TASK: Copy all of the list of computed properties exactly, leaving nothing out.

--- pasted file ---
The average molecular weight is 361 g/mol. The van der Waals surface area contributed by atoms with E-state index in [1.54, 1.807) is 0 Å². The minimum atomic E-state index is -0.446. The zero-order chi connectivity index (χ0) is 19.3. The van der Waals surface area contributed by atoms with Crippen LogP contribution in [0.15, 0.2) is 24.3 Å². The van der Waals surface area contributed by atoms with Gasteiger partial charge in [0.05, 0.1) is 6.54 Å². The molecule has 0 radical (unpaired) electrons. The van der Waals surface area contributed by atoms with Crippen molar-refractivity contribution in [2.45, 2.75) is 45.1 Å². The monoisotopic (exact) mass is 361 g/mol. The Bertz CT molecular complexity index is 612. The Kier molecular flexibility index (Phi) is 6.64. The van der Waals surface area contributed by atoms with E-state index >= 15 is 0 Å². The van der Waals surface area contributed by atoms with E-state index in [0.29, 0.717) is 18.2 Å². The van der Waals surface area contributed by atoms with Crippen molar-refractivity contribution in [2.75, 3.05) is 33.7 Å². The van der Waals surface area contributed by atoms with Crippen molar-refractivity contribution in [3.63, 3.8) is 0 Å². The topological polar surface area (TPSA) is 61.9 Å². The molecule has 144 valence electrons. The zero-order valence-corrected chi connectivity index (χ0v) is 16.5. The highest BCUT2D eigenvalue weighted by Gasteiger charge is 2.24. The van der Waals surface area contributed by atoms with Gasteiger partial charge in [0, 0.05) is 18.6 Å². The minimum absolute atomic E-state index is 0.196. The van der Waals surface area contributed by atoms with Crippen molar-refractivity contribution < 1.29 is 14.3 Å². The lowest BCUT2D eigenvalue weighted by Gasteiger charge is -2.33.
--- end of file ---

The average molecular weight is 361 g/mol. The van der Waals surface area contributed by atoms with E-state index in [1.54, 1.807) is 0 Å². The minimum atomic E-state index is -0.446. The zero-order chi connectivity index (χ0) is 19.3. The van der Waals surface area contributed by atoms with Crippen LogP contribution in [0.15, 0.2) is 24.3 Å². The van der Waals surface area contributed by atoms with Gasteiger partial charge in [0.05, 0.1) is 6.54 Å². The molecule has 0 radical (unpaired) electrons. The van der Waals surface area contributed by atoms with Crippen molar-refractivity contribution in [2.45, 2.75) is 45.1 Å². The monoisotopic (exact) mass is 361 g/mol. The Bertz CT molecular complexity index is 612. The Kier molecular flexibility index (Phi) is 6.64. The van der Waals surface area contributed by atoms with E-state index >= 15 is 0 Å². The van der Waals surface area contributed by atoms with E-state index in [0.29, 0.717) is 18.2 Å². The van der Waals surface area contributed by atoms with Crippen molar-refractivity contribution in [2.75, 3.05) is 33.7 Å². The van der Waals surface area contributed by atoms with Crippen molar-refractivity contribution in [3.63, 3.8) is 0 Å². The topological polar surface area (TPSA) is 61.9 Å². The molecule has 144 valence electrons. The zero-order valence-corrected chi connectivity index (χ0v) is 16.5. The highest BCUT2D eigenvalue weighted by Gasteiger charge is 2.24. The van der Waals surface area contributed by atoms with Gasteiger partial charge in [0, 0.05) is 18.6 Å². The minimum absolute atomic E-state index is 0.196. The van der Waals surface area contributed by atoms with Crippen molar-refractivity contribution < 1.29 is 14.3 Å². The lowest BCUT2D eigenvalue weighted by Gasteiger charge is -2.33.